4. In this case, SCDOT presented evidence that Abbott's qualifying business (Country Consignments) was a "transient or temporary"activity within the meaning of Regulation 63-342 (CC). Mrs. Gardner visited the business several times a week over a four (4) month period. From January 18 to March 9, Mrs. Gardner visited the qualifying business twelve (12) times, and the business was closed on each occassion. Furthermore, during the January 21st visit, Mrs. Gardner discovered that there was no running water or electricity. Proof that Abbott's qualifying activity was a "transient or temporary" activity establishes a "prima facie" case that the business was a "sham activity." Consequently, both prongs of the two prong test established in Regulation 63-342(U) were prima facially established by proof that the qualifying business ceased to operate within one year after the sign permit was issued. Thus, the burden shifted to Abbott to prove that the qualifying business was not a "sham activity."

5. Abbott presented evidence that Mr. Dean Abbott and Mr. Paul Abbott, the owners of Abbott, drive by the qualifying business on a regular basis and that there appears to be business activity at the site. Abbott argued that the length of Mrs. Gardner's investigation was insufficient and that the business could have been open on the days that Mrs. Gardner was not there. However, Abbot did not present any evidence from the owners or operators of Country Consignments concerning the hours and days of operation. Furthermore, Abbott did not present any financial records from the qualifying business which reflected that the business was open during this time. Also, Abbott did not present evidence that these businesses had the proper business license to conduct a business. Therefore, I find that Abbott did not present sufficient evidence to rebut the prima facie case established by the SCDOT.

6. Country Consignments is a sham activity under the Highway Advertising Control Act, which requires the cancellation of the outdoor advertising permit and complete, immediate removal of the sign structures, including the removal of the foundations, at Abbott's expense. Furthermore, SCDOT is prohibited from approving any other sign permit applications for Abbott, statewide, until the sign is completely removed from this location.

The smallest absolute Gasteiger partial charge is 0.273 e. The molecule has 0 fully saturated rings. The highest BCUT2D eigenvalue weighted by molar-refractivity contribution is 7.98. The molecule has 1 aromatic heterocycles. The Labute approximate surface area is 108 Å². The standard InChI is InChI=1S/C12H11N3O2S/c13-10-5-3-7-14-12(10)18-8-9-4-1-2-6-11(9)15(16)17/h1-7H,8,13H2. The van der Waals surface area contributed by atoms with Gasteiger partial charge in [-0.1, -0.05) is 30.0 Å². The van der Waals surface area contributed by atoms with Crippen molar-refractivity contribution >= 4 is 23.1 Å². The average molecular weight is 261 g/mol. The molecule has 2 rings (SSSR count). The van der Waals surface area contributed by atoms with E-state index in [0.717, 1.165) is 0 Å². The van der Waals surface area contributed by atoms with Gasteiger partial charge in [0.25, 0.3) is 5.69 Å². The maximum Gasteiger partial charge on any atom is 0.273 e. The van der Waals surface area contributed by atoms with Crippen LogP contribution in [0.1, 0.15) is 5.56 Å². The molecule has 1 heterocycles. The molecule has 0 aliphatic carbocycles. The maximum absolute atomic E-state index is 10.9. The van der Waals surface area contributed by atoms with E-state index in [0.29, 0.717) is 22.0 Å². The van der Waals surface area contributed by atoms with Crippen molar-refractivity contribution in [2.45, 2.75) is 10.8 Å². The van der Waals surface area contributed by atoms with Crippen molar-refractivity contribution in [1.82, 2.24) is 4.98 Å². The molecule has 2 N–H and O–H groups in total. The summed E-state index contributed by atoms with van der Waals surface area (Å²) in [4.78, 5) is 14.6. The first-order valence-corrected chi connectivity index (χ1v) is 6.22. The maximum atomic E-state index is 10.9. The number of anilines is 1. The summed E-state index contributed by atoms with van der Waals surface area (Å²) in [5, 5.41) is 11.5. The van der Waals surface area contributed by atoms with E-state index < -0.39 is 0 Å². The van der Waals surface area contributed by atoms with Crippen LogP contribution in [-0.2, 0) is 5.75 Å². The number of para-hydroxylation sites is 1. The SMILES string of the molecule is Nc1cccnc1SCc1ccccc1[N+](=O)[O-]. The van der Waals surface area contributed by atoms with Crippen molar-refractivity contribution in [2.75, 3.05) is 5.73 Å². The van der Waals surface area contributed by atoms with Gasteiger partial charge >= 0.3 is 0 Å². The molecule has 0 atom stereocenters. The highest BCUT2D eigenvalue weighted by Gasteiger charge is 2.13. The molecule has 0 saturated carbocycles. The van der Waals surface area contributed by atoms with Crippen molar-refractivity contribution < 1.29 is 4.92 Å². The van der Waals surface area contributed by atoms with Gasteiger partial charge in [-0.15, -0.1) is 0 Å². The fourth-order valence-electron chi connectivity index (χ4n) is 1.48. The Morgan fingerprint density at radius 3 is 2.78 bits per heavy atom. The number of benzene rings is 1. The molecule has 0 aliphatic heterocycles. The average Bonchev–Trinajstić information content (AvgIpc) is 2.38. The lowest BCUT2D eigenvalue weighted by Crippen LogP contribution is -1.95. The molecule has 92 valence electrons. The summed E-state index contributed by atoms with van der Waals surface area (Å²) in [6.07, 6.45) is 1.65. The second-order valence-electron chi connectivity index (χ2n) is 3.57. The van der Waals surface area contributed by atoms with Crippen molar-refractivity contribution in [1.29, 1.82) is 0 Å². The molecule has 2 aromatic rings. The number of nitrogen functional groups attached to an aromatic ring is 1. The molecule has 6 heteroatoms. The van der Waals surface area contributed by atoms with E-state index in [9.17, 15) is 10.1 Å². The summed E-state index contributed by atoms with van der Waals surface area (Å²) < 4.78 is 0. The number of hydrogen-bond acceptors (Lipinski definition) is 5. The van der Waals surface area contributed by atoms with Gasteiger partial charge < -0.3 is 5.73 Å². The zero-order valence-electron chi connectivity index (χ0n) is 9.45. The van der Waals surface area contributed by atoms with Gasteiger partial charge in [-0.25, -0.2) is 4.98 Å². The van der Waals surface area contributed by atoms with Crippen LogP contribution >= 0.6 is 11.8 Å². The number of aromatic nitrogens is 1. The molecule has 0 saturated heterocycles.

7. At the hearing, Abbott argued that Regulations 63-342(U) and 63-344(G) violate the Equal Protection Clause and the Due Process Clause of the Constitution. According to Video Gaming Consultants, Inc. v. S.C. Dep't of Revenue, 342 S.C. 34, 535 S.E.2d 642, 644 (2000), the South Carolina Supreme Court held that "ALJs have no authority to pass upon the constitutionality of a statute or regulation." These "constitutional issues may be raised, but not ruled upon, in the administrative proceedings. Id. at 645. Therefore, this tribunal makes no ruling as to the constitutional issues raised by Abbott.


IT IS THEREFORE ORDERED that the petition of Abbott is denied and the decision to cancel the outdoor advertising permit and require the removal of the sign, including the removal of the foundation, at Abbott's expense, is affirmed.



C. Dukes Scott

Administrative Law Judge

December 15, 2000

Columbia, South Carolina

Brown Bldg.